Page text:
Ristretto vs. Espresso: Who wins?


Espresso is at the heart of many coffee lovers.

Known for its rich and exciting flavor, it has grown in popularity for people on-the-go and for those just looking to relax at home. However, most people are unaware of its “shorter” cousin, the ristretto.

I say cousin because when you look at them, they appear similar. But despite glaring similarities, they’re actually different. 

We’ll take a look at their differences 

Espresso overview 

white ceramic cup on brown wooden table

To help you absorb everything easily, we’ll start with the espresso. If you’re a longtime coffee fan, you’re probably familiar with it.

But just in case you’re not, we’ll go over how it’s made. 

An espresso is a strong shot of coffee created by forcing hot water through coffee grounds. 

This is carried out with an espresso machine. And by doing this, the water picks up the natural strong flavours that give espresso its attractive aroma.

It also has a longer extraction time and requires more water. This makes it more bitter and diluted.

Due to the larger amount of water required, it comes with a thick crema.

However, some people find espresso too bitter and if you’re one of those, then you can take a look at the ristretto below.


  • Rich strong flavors
  • Larger quantity 


  • Much bitter

Ristretto overview

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Ristretto stands for “restricted” in Italian. And as the name implies, it restricts the amount of espresso per ounce.

In the case of a ristretto, about half the amount of water used for an espresso is forced through coffee beans in half the time.

This results in a higher coffee concentration. However, due it’s faster brewing(or extraction) time, it doesn’t absorb some of those rich flavours an espresso is known for.

Also, while the espresso has a thick crema, it has a thin one.

A positive with ristretto is that it’s less bitter, making it more bearable for sensitive coffee drinkers.


  • Faster extraction time
  • Highly concentrated


  • Lacks some flavors. 

Ristretto Vs. Espresso

No matter your choice, you’re sure to get the most out of both coffee types.

They’re packed with the most flavours among the different kinds of coffee available.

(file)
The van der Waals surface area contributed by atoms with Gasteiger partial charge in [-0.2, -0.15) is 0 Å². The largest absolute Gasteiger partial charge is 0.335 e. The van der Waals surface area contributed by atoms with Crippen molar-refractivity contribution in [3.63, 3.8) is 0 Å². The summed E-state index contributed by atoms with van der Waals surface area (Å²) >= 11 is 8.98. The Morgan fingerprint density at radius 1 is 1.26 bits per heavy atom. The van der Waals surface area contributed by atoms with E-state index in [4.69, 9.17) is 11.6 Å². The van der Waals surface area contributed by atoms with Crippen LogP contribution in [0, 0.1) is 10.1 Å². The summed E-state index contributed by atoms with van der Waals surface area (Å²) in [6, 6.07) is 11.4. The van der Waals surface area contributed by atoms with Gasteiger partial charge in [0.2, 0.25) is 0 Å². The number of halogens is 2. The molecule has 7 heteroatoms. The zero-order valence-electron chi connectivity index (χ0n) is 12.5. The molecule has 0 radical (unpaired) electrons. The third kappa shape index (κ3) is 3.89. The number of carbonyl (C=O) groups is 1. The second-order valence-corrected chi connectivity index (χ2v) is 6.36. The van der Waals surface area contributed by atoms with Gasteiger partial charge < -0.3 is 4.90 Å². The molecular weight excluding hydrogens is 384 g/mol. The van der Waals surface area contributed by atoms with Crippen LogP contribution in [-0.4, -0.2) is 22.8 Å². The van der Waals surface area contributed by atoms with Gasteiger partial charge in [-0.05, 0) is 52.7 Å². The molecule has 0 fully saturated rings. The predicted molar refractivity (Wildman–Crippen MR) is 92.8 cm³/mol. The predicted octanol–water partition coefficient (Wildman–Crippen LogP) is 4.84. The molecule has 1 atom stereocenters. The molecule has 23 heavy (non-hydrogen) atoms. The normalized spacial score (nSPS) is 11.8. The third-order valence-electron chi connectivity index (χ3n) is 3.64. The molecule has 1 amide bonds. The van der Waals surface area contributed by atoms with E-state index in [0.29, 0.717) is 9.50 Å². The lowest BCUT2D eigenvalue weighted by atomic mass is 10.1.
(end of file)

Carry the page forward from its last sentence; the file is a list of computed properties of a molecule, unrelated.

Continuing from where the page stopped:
However, a few things separate and uniquely define them. 

Let’s take a look.


You can simply differentiate them by looking at the brew size.

Because the ristretto requires smaller amounts of water, a shot is around ¾ ounce. 

An espresso on the other hand, is about 1 oz, making it significantly larger than a ristretto.

This won’t stop you from making more beverages if you’d like to though.

For an espresso, simply make double which will be about 2oz. 

Extraction process.

They both undergo similar methods that involve forcing hot water through coffee grounds. 

However, in the case of a ristretto less water and in turn less time is required. This shorter extraction time creates a higher concentrated beverage with deeper flavours.

On the end, the longer extraction time for an espresso results in a classic, naturally flavoured beverage.

Extraction time.

Get this part wrong and you could end up with a coffee drink you didn’t want.

Now, you probably know the ristretto has a shorter brew time, however you’ll need to be aware of the actual extraction time.

Ideally, brewing a ristretto takes you about 10 – 15 seconds. While an espresso is created in double time, taking about 20 – 30 seconds.


At the end of the day, it’s all about the flavours. 

Ristretto tends to have a bolder flavor due it’s short extraction time. However, it’s also lacking when it comes to natural and slightly chocolate flavors that coffee is known for.

An espresso shot delivers all the dark, rich and natural flavors of coffee. It also presents the thick aroma that soothes the nose of coffee lovers.

Caffeine levels 

Coffee lovers looking for an extra boost in productivity will pay greater attention to caffeine levels of both coffee types.

Since a single ristretto serving is smaller than espresso, it usually contains less amount of caffeine. 

But when you compare both beverages using the same volumes, you find out the ristretto contains more caffeine per ounce.

Our takeaway

Both coffee drinks are perfect choices for coffee lovers looking for a rich, strong and bold blend of coffee.

If you want to experience the natural flavours of coffee then you should get an espresso. 

On the other hand, if you’re looking for a deeper flavor with higher caffeine then ristretto will be a perfect match

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